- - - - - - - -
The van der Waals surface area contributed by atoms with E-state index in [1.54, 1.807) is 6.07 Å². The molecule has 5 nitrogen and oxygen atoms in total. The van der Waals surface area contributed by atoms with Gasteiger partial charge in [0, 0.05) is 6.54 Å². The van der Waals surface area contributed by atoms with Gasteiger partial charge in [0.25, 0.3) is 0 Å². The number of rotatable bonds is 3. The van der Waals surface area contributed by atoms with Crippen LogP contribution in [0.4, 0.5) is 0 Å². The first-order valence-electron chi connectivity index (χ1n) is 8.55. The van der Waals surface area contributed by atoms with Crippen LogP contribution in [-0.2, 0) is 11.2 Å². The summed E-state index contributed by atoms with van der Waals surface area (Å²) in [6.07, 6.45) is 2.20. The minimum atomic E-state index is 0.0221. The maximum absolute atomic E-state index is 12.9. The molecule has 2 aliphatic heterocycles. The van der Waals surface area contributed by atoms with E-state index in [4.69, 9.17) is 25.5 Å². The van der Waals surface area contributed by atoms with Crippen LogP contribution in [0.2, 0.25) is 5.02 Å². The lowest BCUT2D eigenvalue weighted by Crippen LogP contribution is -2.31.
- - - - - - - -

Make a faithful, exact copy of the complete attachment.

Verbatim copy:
The van der Waals surface area contributed by atoms with E-state index in [1.54, 1.807) is 6.07 Å². The molecule has 5 nitrogen and oxygen atoms in total. The van der Waals surface area contributed by atoms with Gasteiger partial charge in [0, 0.05) is 6.54 Å². The van der Waals surface area contributed by atoms with Gasteiger partial charge in [0.25, 0.3) is 0 Å². The number of rotatable bonds is 3. The van der Waals surface area contributed by atoms with Crippen LogP contribution in [0.4, 0.5) is 0 Å². The first-order valence-electron chi connectivity index (χ1n) is 8.55. The van der Waals surface area contributed by atoms with Crippen LogP contribution in [-0.2, 0) is 11.2 Å². The summed E-state index contributed by atoms with van der Waals surface area (Å²) in [6.07, 6.45) is 2.20. The minimum atomic E-state index is 0.0221. The maximum absolute atomic E-state index is 12.9. The molecule has 2 aliphatic heterocycles. The van der Waals surface area contributed by atoms with E-state index in [4.69, 9.17) is 25.5 Å². The van der Waals surface area contributed by atoms with Crippen LogP contribution in [0.2, 0.25) is 5.02 Å². The lowest BCUT2D eigenvalue weighted by Crippen LogP contribution is -2.31.